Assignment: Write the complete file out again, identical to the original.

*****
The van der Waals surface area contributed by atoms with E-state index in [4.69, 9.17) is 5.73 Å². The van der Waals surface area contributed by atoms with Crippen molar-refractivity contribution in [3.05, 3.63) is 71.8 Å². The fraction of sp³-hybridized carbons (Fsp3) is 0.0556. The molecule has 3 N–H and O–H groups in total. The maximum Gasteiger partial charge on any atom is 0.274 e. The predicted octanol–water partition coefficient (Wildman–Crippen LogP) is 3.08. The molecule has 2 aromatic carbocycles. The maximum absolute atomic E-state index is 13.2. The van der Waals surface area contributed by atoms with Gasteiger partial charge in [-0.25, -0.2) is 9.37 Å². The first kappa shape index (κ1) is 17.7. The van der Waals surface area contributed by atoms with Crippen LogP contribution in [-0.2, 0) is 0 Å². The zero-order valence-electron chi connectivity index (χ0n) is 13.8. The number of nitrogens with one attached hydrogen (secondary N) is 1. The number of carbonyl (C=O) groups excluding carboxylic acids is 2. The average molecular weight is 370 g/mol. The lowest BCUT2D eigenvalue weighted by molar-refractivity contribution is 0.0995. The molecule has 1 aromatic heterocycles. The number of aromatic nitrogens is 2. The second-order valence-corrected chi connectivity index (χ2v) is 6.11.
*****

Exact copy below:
The van der Waals surface area contributed by atoms with E-state index in [4.69, 9.17) is 5.73 Å². The van der Waals surface area contributed by atoms with Crippen molar-refractivity contribution in [3.05, 3.63) is 71.8 Å². The fraction of sp³-hybridized carbons (Fsp3) is 0.0556. The molecule has 3 N–H and O–H groups in total. The maximum Gasteiger partial charge on any atom is 0.274 e. The predicted octanol–water partition coefficient (Wildman–Crippen LogP) is 3.08. The molecule has 2 aromatic carbocycles. The maximum absolute atomic E-state index is 13.2. The van der Waals surface area contributed by atoms with Gasteiger partial charge in [-0.25, -0.2) is 9.37 Å². The first kappa shape index (κ1) is 17.7. The van der Waals surface area contributed by atoms with Crippen LogP contribution in [-0.2, 0) is 0 Å². The zero-order valence-electron chi connectivity index (χ0n) is 13.8. The number of nitrogens with one attached hydrogen (secondary N) is 1. The number of carbonyl (C=O) groups excluding carboxylic acids is 2. The average molecular weight is 370 g/mol. The lowest BCUT2D eigenvalue weighted by molar-refractivity contribution is 0.0995. The molecule has 1 aromatic heterocycles. The number of aromatic nitrogens is 2. The second-order valence-corrected chi connectivity index (χ2v) is 6.11.